Abstract: SiTEL joined forced with SMS on a BIRD funded project to develop a unique platform to author medical training simulations that will be operated by free language commands. The trainee will manage a virtual team of medical professionals that must cope with real-life medical nightmares.

When a person steps on a plane, the risk of dying in a plane crash is one in 10 million. When a person is admitted to a hospital, the risk of dying or being seriously harmed by medical error is one in 300. The SiTEL-SMS joint venture wishes to contribute to change these odds.

The $1.6 trillion U.S. healthcare sector is now mired in a deep crisis related to safety, quality, cost, and access. Each year, 10% of patients admitted to hospitals worldwide will experience some type of preventable medical injury. At least half of these critical events may be prevented if medical teams are trained more effectively.

This significant, unmet training need offers both challenges and opportunities: fertile ground for the SiTEL-SMS joint innovation. Current medical teamwork training solutions (conducted in clinical simulation centers with high fidelity mannequins) are either too costly and do not scale easily with other scenarios or, if they are online, lack interactivity and feedback (i.e. are taught using PowerPoint presentations and videos).

Interactive medical simulations offer immersion, the potential for widespread adoption, and can simulate virtual patients and environments, simulating various illnesses and environmental factors, respectively. Yet, the human factors surrounding virtual or interactive medical simulations remain an issue.

The SiTEL-SMS joint innovation offers physicians and nurses the ability to "communicate" with the synthetic characters (virtual characters controlled by artificial intelligence inside the simulation) using a free language technique. Physicians and nurses need to communicate with synthetic characters the same way they communicate with each other; using speech, not game controllers or a mouse. Where communication, non-verbal gestures, and behaviors are threshold training objectives, their solution eliminates the current Human Factors boundary between a real person and a simulated, virtual medical world. Increasingly, Natural Language Processing will improve the effectiveness of medical simulations and allow physicians and nurses to freely express themselves.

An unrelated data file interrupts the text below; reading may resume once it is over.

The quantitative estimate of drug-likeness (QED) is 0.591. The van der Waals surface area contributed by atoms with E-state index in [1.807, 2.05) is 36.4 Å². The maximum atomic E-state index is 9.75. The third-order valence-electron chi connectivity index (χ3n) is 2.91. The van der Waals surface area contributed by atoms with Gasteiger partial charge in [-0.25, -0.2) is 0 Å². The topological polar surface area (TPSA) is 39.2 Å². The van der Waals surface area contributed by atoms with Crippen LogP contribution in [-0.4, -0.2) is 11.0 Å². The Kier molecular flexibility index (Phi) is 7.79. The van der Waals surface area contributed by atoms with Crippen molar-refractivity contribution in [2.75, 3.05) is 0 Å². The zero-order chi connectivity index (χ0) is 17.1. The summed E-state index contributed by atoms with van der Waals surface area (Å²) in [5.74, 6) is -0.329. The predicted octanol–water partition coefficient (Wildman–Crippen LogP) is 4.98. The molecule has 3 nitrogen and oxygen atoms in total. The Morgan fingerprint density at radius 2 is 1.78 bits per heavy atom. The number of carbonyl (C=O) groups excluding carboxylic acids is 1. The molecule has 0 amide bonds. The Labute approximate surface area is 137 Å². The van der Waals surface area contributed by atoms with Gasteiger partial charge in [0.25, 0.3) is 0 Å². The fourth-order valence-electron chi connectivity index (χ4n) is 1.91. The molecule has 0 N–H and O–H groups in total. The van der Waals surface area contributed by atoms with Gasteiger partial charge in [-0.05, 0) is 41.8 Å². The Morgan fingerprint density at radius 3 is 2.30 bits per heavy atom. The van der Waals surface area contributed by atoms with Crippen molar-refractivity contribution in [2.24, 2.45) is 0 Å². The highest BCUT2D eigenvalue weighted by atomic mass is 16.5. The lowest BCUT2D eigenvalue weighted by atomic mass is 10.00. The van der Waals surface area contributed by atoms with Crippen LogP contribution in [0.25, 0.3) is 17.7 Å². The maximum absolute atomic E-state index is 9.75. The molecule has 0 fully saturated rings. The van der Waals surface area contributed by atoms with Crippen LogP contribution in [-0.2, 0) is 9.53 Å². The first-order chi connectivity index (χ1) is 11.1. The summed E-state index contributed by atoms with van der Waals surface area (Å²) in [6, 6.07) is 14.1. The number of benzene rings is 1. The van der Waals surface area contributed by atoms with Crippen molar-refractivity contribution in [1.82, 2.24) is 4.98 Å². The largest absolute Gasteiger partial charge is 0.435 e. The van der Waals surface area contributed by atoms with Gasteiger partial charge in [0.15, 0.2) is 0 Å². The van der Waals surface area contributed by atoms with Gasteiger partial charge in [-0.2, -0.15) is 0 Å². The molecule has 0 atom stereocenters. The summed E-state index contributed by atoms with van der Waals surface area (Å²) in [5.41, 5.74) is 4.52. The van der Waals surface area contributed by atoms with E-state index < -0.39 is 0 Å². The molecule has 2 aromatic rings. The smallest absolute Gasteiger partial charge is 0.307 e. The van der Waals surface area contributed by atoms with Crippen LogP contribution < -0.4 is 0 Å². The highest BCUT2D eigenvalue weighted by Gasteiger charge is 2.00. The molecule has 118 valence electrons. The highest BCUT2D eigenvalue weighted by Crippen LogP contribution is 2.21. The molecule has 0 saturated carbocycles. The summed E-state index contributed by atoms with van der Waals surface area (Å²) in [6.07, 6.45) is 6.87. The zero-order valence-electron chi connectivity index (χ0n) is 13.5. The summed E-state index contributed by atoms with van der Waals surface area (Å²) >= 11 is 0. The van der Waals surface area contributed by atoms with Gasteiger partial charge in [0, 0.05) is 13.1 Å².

SiTEl has developed a trauma ER simulated environment while SMS created a cloud-based Natural Language Understanding (NLU) Engine that provides a natural language speech interface for interactive medical simulations.

The simulations are operated by free language commands. The trainee manages a virtual team of virtual characters acting as medical professionals who must work together to resolve a critical event. To achieve this speech-driven interaction, the NLU Engine works with SiTEL of MedStar’s Synthetic Character Engine, which translates the output of the NLU Engine into appropriate synthetic character behavior (the engine calls upon SiTEL’s library of anthropomorphically accurate movements).


Developing a platform/authoring-system for the development of medical simulations/tutorials where the trainee (a senior medical physician) copes with a medical nightmare simulated scenario and instructs the relevant medical personnel (pre-programmed avatars) by natural language commands, requests and questions.
The SMS-SiTEL joint venture has two major breakthrough innovations:

1. The trainee interfaces the training simulation by free continuous speech commands exactly as in real-life situations (or equivalent to a "multi-players" training session where all real-life medical personnel cooperate via VOIP). However, there are many training advantages for a session where the medical team is simulated by pre-programmed avatars and the trainee works alone in front of the pre-programmed training simulation.

2. The tutorial does not train the medical personnel in performing mere medical procedures but trains him/her to manage a medical team in coping with a medical nightmare.


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